A Dundee woman living in sheltered accommodation was almost evicted after benefits bureaucrats sent housing payments to Angus Council by mistake.
The vulnerable woman, who was living in an Angus Housing Association property in the city, was wrongly accused of avoiding more than £1,000 in payments to her landlords.
It later emerged that her entitled housing benefits had been sent to the similarly named – but wholly unconnected – local authority.
AHA said it was forced to take legal action which could have seen the woman – who has not been named – turfed on to the streets because of the lack of payments.
The firm was only able to get to the bottom of the mess following a last-minute intervention by the organisation’s welfare reform officer.
It is understood the DWP will now have to apply to Angus Council to get the money back.
Bruce Forbes, director of the association, said the roll-out of the controversial Universal Credit had been “shambolic”.
He praised staff at the Dundee office who have worked closely with the association in the past, but said the centralisation of services in England – and the faceless nature of the now online process – had led to the current “mess”.
He said: “Since the roll out of Universal Credit there have been numerous well documented problems with its operation which many of our tenants have also had to endure.
“Not least of these has been the ludicrous notion that families with next to no resources can survive for weeks on end before getting a first payment. This just illustrates how out of touch the Westminster government are with the reality of life for people on low incomes who are living a day to day existence.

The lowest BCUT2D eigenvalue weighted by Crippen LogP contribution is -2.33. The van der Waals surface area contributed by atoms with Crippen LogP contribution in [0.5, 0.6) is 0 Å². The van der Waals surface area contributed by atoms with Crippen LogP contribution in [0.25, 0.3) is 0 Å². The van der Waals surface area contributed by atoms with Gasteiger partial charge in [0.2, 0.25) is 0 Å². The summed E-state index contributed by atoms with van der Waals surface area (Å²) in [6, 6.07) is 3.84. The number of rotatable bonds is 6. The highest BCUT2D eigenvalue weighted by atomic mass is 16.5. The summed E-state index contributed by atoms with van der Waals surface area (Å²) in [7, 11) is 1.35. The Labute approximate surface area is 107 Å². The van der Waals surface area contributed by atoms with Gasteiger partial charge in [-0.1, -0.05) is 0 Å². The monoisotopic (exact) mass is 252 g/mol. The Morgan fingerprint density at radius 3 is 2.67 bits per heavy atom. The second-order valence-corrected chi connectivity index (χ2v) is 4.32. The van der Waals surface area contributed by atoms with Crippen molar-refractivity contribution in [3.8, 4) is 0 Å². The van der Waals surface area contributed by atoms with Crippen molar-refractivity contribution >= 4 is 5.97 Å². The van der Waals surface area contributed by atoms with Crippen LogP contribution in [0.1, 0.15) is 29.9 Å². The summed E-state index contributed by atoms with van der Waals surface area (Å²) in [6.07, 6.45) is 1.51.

“Our staff have had numerous examples of tenants’ housing costs being sent to another landlord, despite the DWP having been given email verification of the rent being charged by us as the correct landlord.”
Mr Forbes urged any tenants getting rent arrears letters from their landlords to make contact to ensure their Universal Credit is being properly administered.
He added: “We can all only hope that the DWP double their efforts to get basic issues right and prevent tenants from wrongly going through the experience of being chased for debt.”
A DWP spokesperson said: “We have now paid all outstanding benefit payments and are investigating the error, for which we apologise.
“We continue to make improvements to Universal Credit during the roll-out with our ‘test and learn’ approach. Improvements we have made include removing the seven waiting days and making 100% advance payments available from day one.
“We are also rolling out the Universal Credit landlord portal that allows social landlords and DWP to share information more easily. ”